As we walked to his cabin, Ryan whispered "this is the meeting that is really going to put you at ease about all of this."
What? What did he mean by that? Then I realized that I'd been clenching my teeth at every station. I knew this would be great for him, but still, how could I leave my son in the care of strangers? Even the docs at his clinic deferred to my judgement about Joseph's bolus and basal rates. Often I made changes on the fly. By feel. How could they really take good care of him?
Ryan was right. Joseph and I sat in front of a doc and his assistant. Reviewed his basal rates and insulin-to-carb ratios (both of which I pulled back considerably given the high activity level at camp), discussed corrections, looked over his pump. That's when they told us that, for the camp duration, Animas, the maker of Joseph's pump, actually had a CDE and two reps on site. They also informed me that, in addition to the many checks throughout the day, blood sugars are checked at 12:30 am and 2:30 am. When the kids are in the water, there are a number of rescue boats with nurses on board there as well. Children need only raise their hand if feeling low, and they will be checked immediately.
This. Place. Is. AWESOME.
With check-in complete, Joseph immediately introduced himself to his bunk mate (a boy who, his parents confided, did not want to even get in their van that morning because he wouldn't know anyone at camp).
"Hey, you wanna play catch?" Joseph asked. As they tossed the ball to each other in the common room, a third boy shyly walked over. Joseph stepped back and said "we have room for three." Then he asked both boys, "Do you play baseball? Any little league?" He told one of them "hey, you throw like a pitcher, I bet that was your position."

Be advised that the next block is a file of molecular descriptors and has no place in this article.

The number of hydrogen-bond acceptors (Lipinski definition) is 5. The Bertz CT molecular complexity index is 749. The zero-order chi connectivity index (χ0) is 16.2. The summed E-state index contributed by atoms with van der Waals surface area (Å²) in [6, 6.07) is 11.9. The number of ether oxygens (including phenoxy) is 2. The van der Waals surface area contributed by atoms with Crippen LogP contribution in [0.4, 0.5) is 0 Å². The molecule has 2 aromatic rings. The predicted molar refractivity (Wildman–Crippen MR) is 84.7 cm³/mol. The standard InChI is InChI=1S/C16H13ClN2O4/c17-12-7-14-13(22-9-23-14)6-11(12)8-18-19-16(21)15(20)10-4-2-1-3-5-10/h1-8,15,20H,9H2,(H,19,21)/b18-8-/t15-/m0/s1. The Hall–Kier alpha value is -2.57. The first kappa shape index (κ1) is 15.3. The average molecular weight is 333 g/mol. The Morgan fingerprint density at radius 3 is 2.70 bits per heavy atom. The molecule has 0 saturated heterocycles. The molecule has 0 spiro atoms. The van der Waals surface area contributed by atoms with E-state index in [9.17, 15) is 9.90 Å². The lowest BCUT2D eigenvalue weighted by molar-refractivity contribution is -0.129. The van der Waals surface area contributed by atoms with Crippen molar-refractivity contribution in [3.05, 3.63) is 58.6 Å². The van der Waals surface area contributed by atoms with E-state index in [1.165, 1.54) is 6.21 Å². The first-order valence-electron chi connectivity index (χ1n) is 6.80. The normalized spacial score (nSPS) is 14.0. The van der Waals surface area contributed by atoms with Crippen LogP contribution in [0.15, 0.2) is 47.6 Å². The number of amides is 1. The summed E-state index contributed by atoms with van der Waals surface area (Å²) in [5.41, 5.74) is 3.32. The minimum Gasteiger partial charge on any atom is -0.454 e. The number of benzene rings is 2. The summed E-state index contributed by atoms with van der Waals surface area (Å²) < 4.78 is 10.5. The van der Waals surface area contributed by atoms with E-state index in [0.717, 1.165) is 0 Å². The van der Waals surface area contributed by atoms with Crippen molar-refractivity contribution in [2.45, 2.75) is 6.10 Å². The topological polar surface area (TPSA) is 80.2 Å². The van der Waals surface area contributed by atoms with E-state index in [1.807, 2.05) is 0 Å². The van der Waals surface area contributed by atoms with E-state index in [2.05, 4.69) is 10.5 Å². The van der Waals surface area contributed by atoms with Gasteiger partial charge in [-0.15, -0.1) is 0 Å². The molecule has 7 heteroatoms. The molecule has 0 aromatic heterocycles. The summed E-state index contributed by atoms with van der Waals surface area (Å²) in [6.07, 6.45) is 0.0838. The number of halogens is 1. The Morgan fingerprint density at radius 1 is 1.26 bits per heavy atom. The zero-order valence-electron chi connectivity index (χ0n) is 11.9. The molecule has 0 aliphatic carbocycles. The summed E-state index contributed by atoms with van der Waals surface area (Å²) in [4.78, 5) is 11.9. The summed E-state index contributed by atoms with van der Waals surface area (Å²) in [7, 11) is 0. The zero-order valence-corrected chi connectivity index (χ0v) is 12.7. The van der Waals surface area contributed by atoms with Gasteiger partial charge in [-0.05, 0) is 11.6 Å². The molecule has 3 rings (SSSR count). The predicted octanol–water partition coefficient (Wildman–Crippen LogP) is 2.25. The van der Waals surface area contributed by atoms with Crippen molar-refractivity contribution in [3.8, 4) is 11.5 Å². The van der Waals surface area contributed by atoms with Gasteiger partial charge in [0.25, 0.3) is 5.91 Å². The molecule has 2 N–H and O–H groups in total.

I asked Ryan, "Should we go now?"
"I guess so."
Just as we were leaving, the three boys had abandoned their indoor game of catch and were now pouring over a large container of toys. I called out "Hey Joseph, we're going now."
He looked up from the floor and said "Okay. Bye mom." Then continued yuckin' it up with his new friends. I looked at Ryan, and just stood there a moment, at a loss. Then, as I turned to leave, I suddenly felt Joseph's arms wrapped around my waist. He smiled up at me and quickly said "I love you mom. And I'm fine. This hug's for you." Then he ran back to his buddies.
We haven't spoken since. I miss him very much. But I am trying to enjoy this break from diabetes management. It's so strange. I never realized just how much I thought about his diabetes care until now. Yesterday I went on a 20-mile bike ride with Evan. We rode along a creek, then a large lake. Stopped to watch a duck and her charges cross a river; sat and talked about fish and birds. Then we had lunch, and never pulled out the Calorie King, never thought about the timing of the meal, the postprandial sugar...
It was wonderful.
And because it was so nice, it makes me sad to think that, until a cure is found, Joseph will never have a break like this. Never be able to just eat without thinking about the carbs. Not be wary of the possible high or low.
But you know, he does have this camp. It's probably the closest thing to a real break he'll have for a while. And it is pretty damn fantastic.
Needless to say, I'm already thinking about camp for next year...